A VAT hike may be the most effective way for Finance Minister Pravin Gordhan to raise the bulk of additional tax revenues required, but the internal power struggle within the ANC may discourage such a move.
André Meyburgh, director and head of indirect tax at KPMG, says economically it would make sense to increase the VAT rate, but politically it would be a “very difficult decision”.
While Cosatu’s opposition to a VAT hike continues to be a sticking point, infighting within the ruling party and on-going rumours that Gordhan could be axed may complicate the decision even further.
Kyle Mandy, tax policy leader at PwC South Africa, says internal politics raises questions about whether the minister has the political space within the ANC to increase the VAT rate or whether it would be to his detriment politically.
“It is unclear whether or not we’ll go that route. We had probably the best indications that it was even possible in last year’s budget where the possibility of a VAT increase was alluded to, but I think it is very much up in the air at this point.”
In its 2016 Budget, National Treasury said the current tax mix suggested there might be greater room to increase indirect taxes, such as VAT, but cautioned that any proposals would need to be accompanied by measures to improve the “pro-poor character” of expenditure programmes.
Mandy says the only way in which a VAT rate hike could even be remotely politically feasible is if it was accompanied by significant alleviation for the poor – either through the social grant system, increasing the extent to which basic foodstuffs and possibly other goods and services are subject to the zero-rate or providing personal income tax relief for the lowest income earners. But each of these options has its challenges.
Andrew Wellsted, head of tax at Norton Rose Fulbright, says this year even tax predictions depend on where commentators believe politics is going.
“I think it is no secret that the ANC has different policies that are being bandied about within its ranks at the moment and the fiscal implications of those policies are quite diverse.”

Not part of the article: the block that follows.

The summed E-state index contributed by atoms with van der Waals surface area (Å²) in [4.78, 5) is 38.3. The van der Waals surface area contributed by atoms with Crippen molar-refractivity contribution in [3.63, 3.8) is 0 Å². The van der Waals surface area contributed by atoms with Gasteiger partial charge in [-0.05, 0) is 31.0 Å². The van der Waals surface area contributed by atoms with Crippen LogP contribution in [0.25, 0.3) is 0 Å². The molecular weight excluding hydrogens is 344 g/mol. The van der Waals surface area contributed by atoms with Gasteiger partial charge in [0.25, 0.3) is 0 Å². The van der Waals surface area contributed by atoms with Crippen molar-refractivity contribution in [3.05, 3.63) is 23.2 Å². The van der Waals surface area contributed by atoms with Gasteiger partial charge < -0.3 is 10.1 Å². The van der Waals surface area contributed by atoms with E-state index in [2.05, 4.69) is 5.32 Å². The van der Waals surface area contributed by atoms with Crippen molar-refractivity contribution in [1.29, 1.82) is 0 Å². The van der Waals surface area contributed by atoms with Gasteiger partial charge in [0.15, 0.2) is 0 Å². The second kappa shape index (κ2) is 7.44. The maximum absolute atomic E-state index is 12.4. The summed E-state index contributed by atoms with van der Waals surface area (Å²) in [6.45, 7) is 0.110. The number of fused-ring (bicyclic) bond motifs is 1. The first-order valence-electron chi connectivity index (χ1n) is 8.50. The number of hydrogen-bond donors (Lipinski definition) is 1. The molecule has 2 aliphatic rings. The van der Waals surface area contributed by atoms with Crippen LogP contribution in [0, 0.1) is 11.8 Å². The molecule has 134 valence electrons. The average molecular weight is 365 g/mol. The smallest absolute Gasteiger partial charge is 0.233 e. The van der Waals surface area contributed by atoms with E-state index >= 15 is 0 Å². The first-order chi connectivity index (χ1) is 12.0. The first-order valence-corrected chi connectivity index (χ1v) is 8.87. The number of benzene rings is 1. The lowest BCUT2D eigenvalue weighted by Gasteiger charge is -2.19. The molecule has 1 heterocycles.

Wellsted says while he is confident that tax hikes are on the cards, it is unclear whether personal income tax or VAT will be the main source of additional revenues. It may depend on the dominant faction within the ANC and government and what is perceived as the most acceptable way to increase tax rates.
Amidst paltry economic growth, tax revenues may fall short of the revised estimates reported in the Medium Term Budget Policy Statement (MTBPS) and overall tax increases of up to R30 billion may be announced on Wednesday. While the minister is under pressure to continue on his path of fiscal consolidation, calls to increase infrastructure and social spending have become louder.
A one percentage point increase in the VAT rate could raise as much as R20 billion in additional revenue. Comparatively, a one percentage point increase in each of the personal income tax bands (except the lowest one) would yield around R10 billion, with roughly half of this coming from the highest band, PwC estimates show.
The VAT rate was increased from 10% to 14% in 1993. It remains relatively low by international standards.
The average VAT rate in Africa is 15.25%, while the global average is 15.65%, says Liezl Crause, associate director for indirect tax at KPMG.
Particularly in developed countries the global trend has been towards a greater reliance on indirect taxes like VAT as opposed to direct taxes like personal income tax as their economic impact is considered less distortionary and therefore “better” for growth in the long run.
Commenting on the MTBPS in October, Cosatu said it would fight any VAT or income tax hikes upon working and middle-class families.
“Workers are already battling to make ends meet. Government should rather increase taxes upon the wealthy, luxury goods and non-essential imports.”
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